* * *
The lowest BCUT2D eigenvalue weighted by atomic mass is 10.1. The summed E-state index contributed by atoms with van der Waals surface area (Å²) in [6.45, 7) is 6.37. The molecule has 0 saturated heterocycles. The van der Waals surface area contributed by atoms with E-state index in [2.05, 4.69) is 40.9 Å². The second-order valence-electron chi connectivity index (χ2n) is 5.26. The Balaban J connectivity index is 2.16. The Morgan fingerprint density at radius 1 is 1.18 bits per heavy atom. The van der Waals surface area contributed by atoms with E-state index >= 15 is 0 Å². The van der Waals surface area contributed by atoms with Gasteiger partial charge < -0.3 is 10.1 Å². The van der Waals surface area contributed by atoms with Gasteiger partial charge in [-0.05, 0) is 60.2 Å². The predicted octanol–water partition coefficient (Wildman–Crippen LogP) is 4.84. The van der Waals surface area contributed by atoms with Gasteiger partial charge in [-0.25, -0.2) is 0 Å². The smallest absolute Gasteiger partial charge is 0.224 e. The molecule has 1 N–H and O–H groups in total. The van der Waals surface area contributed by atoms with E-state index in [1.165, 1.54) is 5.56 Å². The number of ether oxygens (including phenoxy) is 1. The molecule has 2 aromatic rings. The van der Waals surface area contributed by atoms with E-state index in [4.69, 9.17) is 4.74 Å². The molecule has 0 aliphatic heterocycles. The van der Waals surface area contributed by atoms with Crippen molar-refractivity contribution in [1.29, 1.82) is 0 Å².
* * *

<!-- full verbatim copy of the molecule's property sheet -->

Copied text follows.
The lowest BCUT2D eigenvalue weighted by atomic mass is 10.1. The summed E-state index contributed by atoms with van der Waals surface area (Å²) in [6.45, 7) is 6.37. The molecule has 0 saturated heterocycles. The van der Waals surface area contributed by atoms with E-state index in [2.05, 4.69) is 40.9 Å². The second-order valence-electron chi connectivity index (χ2n) is 5.26. The Balaban J connectivity index is 2.16. The Morgan fingerprint density at radius 1 is 1.18 bits per heavy atom. The van der Waals surface area contributed by atoms with E-state index >= 15 is 0 Å². The van der Waals surface area contributed by atoms with Gasteiger partial charge < -0.3 is 10.1 Å². The van der Waals surface area contributed by atoms with Gasteiger partial charge in [-0.05, 0) is 60.2 Å². The predicted octanol–water partition coefficient (Wildman–Crippen LogP) is 4.84. The van der Waals surface area contributed by atoms with Gasteiger partial charge in [-0.25, -0.2) is 0 Å². The smallest absolute Gasteiger partial charge is 0.224 e. The molecule has 1 N–H and O–H groups in total. The van der Waals surface area contributed by atoms with E-state index in [1.165, 1.54) is 5.56 Å². The number of ether oxygens (including phenoxy) is 1. The molecule has 2 aromatic rings. The van der Waals surface area contributed by atoms with E-state index in [4.69, 9.17) is 4.74 Å². The molecule has 0 aliphatic heterocycles. The van der Waals surface area contributed by atoms with Crippen molar-refractivity contribution in [1.29, 1.82) is 0 Å².